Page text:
• Protein Evolution. Designed a method to detect site-specific conservation of physical and chemical amino acid properties within a protein family, even when little sequence similarity is observed. Fall 2003 - Spring 2004.

    Advisor: Roni Rosenfeld, Computer Science Department, Carnegie Mellon University.
    Collaborator: Judith Klein-Seetharaman, Department of Pharmacology University of Pittsburgh School of Medicine

  • Simulating the Immune System. Developed a prototype discrete-state simulation system to model the innate and adaptive mammalian immune systems, and applied it to the cytokine signalling network. Summer 2003.

    Supervisor: Shlomo Ta'asan, Department of Mathematics, Carnegie Mellon University

  • Epitope Prediction. Conducted a large-scale statistical comparison of human and pathogen proteomes, in order to better understand the adaptive immune system's ability to discriminate self from non-self. By identifying statistical differences between self and non-self proteins we can more accurately identify antigenic proteins or epitopes and improve our understanding of the mechanisms of self-tolerance and auto immunity. Fall 2002 - Summer 2003.

    Advisor: Roni Rosenfeld, Computer Science Department, Carnegie Mellon University.

  • Alternative Splicing For a course project, I investigated the relationship between system complexity and rates of alternative splicing in different organisms and biological systems. I tested the hypothesis that although overall alternative splicing rates are not statistically different between mammals and other organisms like fly and worm, rates of alternative splicing will vary significantly in complex systems like the adaptive immune system and the nervous system. Fall 2002.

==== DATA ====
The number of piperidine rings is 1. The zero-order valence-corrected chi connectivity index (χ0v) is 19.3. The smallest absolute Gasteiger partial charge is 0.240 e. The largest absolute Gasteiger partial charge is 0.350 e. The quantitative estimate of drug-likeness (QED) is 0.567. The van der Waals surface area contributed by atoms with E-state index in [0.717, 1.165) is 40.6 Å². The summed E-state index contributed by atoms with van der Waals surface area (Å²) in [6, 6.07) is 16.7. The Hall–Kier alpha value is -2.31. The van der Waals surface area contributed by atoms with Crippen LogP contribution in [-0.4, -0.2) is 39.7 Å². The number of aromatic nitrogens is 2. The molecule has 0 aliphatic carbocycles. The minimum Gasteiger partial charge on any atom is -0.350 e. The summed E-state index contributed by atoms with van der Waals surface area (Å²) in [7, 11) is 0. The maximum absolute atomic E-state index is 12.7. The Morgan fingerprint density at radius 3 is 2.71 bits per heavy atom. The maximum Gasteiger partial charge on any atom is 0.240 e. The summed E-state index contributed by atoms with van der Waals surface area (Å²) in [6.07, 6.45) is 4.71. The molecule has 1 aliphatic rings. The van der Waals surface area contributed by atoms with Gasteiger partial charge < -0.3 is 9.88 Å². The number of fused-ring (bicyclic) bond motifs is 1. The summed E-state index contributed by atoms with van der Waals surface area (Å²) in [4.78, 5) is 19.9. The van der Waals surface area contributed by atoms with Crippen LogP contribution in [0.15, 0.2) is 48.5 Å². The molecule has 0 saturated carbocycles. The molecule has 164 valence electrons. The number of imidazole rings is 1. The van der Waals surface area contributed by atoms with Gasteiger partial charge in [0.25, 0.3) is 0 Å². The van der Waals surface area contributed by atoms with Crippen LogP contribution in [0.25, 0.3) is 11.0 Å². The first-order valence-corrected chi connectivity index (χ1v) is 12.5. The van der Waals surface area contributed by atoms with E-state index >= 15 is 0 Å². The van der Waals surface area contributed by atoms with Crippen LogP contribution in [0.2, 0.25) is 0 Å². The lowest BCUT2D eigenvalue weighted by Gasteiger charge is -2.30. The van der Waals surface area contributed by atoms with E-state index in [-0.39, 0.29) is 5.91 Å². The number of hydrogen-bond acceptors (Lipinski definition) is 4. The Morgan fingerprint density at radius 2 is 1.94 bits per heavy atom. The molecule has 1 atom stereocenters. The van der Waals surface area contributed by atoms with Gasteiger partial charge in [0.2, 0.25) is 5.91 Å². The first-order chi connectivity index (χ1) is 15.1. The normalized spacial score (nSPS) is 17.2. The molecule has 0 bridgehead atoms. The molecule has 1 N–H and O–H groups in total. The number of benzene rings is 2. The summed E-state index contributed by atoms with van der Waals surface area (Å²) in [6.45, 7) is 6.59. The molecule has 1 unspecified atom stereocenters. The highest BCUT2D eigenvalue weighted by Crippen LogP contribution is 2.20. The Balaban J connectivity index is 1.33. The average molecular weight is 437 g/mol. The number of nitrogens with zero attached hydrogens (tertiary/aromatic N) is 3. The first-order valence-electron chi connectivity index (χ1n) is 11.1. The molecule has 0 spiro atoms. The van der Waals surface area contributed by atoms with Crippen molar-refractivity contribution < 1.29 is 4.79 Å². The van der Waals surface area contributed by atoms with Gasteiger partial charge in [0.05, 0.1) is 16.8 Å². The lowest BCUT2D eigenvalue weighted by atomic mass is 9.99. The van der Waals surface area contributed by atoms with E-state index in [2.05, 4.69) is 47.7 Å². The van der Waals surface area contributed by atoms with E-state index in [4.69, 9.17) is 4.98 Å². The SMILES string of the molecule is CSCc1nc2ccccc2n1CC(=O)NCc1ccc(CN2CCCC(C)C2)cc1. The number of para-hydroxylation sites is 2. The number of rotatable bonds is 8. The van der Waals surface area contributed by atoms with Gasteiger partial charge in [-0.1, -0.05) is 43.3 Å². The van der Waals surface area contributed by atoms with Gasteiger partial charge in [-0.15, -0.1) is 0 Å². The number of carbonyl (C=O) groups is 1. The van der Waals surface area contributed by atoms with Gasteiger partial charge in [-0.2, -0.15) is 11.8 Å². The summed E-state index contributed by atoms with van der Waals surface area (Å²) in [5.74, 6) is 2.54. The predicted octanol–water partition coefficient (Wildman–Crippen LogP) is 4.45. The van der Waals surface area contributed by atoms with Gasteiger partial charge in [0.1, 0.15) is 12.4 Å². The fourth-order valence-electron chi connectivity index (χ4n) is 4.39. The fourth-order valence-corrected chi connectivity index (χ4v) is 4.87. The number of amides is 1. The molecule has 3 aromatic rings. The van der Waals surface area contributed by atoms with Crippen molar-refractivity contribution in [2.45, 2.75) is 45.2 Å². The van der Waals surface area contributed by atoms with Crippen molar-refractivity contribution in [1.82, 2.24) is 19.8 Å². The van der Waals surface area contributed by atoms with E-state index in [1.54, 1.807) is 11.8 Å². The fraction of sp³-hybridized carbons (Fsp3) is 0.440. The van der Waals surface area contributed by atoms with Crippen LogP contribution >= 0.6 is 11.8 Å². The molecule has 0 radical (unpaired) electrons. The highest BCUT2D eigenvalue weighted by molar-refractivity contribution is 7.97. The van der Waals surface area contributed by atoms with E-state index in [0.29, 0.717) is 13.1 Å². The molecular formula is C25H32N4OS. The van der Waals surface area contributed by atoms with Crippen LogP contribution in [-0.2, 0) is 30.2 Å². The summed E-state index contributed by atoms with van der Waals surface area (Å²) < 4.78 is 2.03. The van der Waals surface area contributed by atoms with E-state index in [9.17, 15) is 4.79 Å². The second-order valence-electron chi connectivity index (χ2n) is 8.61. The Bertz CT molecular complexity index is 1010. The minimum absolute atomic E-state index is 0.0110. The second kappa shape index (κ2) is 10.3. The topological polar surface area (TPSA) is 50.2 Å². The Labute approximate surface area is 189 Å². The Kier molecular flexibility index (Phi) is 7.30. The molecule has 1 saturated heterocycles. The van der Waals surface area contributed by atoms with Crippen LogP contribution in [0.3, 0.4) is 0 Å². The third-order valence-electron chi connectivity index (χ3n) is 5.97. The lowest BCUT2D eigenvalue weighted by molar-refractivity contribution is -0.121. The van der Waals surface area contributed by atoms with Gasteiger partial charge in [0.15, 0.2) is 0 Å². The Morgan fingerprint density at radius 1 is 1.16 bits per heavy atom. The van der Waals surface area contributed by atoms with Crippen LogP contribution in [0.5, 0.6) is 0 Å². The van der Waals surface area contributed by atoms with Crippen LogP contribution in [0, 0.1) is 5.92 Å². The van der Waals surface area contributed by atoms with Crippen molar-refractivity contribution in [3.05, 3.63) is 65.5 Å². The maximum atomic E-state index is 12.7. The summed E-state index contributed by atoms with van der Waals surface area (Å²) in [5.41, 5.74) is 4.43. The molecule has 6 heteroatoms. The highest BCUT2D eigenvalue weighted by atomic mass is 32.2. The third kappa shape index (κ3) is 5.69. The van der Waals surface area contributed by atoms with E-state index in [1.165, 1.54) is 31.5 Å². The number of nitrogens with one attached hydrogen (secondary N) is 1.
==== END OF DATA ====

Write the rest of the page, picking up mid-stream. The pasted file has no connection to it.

Supervisor: Javier Lopez, Department of Biological Sciences, Carnegie Mellon University.

Publications and Reports:

  • Inferring Property Selection Pressure from Positional Residue Conservation with Judith Klein-Seetharaman and Roni Rosenfeld. Appl. Bioinformatics. 2004; 3(2-3): 167-179. [pdf]

  • The Relationship Between Alternative Splicing Rates and Complexity of Biological Systems. Computational Molecular Biology and Genomics class project final report. Dec 2002. [ps]



  • Inferring property selection pressure from positional residue conservation. Presented at ISMB, July 2004. [ppt].


  • June 2004. Using physical-chemical properties of amino acids to model site-specific substitution propensities. Genomes and Evolution, the joint meeting of SMBE and AGA.

  • June 2004. Review: First RECOMB Satellite Workshop on Regulatory Genomics. Biological Language Modeling Seminar.

  • Feb 2004. Protein evolution and property conservation: a review of three papers. Biological Language Modeling Seminar.

  • Nov 2003. Inferring property selection pressure from positional residue conservation. Biological Language Conference.

  • Oct 2003. Conference Review: ECCB 2003. Biological Language Modeling Seminar.

  • May 2003. Telling self from non-self: learning the language of the immune system. Biological Language Modeling Workshop.

  • Apr 2003. Computational immunology: an introduction. Biological Language Modeling Seminar.

  • May 2002. Review: Building a dictionary for genomes, Bussemaker et al. Biological Language Modeling Seminar.

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Rose Amanda Hoberman
Last updated Dec 20 2002